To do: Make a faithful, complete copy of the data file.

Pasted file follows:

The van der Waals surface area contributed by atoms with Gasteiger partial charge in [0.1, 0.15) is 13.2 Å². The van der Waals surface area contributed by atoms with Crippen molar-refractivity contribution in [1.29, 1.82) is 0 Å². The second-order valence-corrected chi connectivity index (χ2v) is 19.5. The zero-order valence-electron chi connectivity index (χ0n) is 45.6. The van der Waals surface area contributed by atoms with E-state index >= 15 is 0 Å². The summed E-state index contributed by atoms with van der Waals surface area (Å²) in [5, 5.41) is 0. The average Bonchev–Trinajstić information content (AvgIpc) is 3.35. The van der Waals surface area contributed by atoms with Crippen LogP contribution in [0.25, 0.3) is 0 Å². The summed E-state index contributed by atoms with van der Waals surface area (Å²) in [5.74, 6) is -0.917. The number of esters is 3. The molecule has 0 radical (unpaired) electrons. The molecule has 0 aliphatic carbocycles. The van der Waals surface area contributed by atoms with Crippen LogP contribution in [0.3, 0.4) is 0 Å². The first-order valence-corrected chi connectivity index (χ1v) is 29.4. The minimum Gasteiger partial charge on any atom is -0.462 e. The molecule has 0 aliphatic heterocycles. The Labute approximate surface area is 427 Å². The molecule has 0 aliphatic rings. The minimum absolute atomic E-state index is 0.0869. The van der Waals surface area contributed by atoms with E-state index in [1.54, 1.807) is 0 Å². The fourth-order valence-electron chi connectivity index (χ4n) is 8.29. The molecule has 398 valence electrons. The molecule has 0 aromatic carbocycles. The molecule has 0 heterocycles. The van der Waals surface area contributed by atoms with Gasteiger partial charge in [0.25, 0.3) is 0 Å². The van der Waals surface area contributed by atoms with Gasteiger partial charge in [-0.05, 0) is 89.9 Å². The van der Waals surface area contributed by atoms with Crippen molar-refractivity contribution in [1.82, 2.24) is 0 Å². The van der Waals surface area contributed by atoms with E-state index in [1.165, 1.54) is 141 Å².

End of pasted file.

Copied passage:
The van der Waals surface area contributed by atoms with Gasteiger partial charge in [0.1, 0.15) is 13.2 Å². The van der Waals surface area contributed by atoms with Crippen molar-refractivity contribution in [1.29, 1.82) is 0 Å². The second-order valence-corrected chi connectivity index (χ2v) is 19.5. The zero-order valence-electron chi connectivity index (χ0n) is 45.6. The van der Waals surface area contributed by atoms with E-state index >= 15 is 0 Å². The summed E-state index contributed by atoms with van der Waals surface area (Å²) in [5, 5.41) is 0. The average Bonchev–Trinajstić information content (AvgIpc) is 3.35. The van der Waals surface area contributed by atoms with Crippen LogP contribution in [0.25, 0.3) is 0 Å². The summed E-state index contributed by atoms with van der Waals surface area (Å²) in [5.74, 6) is -0.917. The number of esters is 3. The molecule has 0 radical (unpaired) electrons. The molecule has 0 aliphatic carbocycles. The van der Waals surface area contributed by atoms with Crippen LogP contribution in [0.3, 0.4) is 0 Å². The first-order valence-corrected chi connectivity index (χ1v) is 29.4. The minimum Gasteiger partial charge on any atom is -0.462 e. The molecule has 0 aliphatic heterocycles. The Labute approximate surface area is 427 Å². The molecule has 0 aliphatic rings. The minimum absolute atomic E-state index is 0.0869. The van der Waals surface area contributed by atoms with E-state index in [1.54, 1.807) is 0 Å². The fourth-order valence-electron chi connectivity index (χ4n) is 8.29. The molecule has 398 valence electrons. The molecule has 0 aromatic carbocycles. The molecule has 0 heterocycles. The van der Waals surface area contributed by atoms with Gasteiger partial charge in [0.25, 0.3) is 0 Å². The van der Waals surface area contributed by atoms with Gasteiger partial charge in [-0.05, 0) is 89.9 Å². The van der Waals surface area contributed by atoms with Crippen molar-refractivity contribution in [1.82, 2.24) is 0 Å². The van der Waals surface area contributed by atoms with E-state index in [1.165, 1.54) is 141 Å².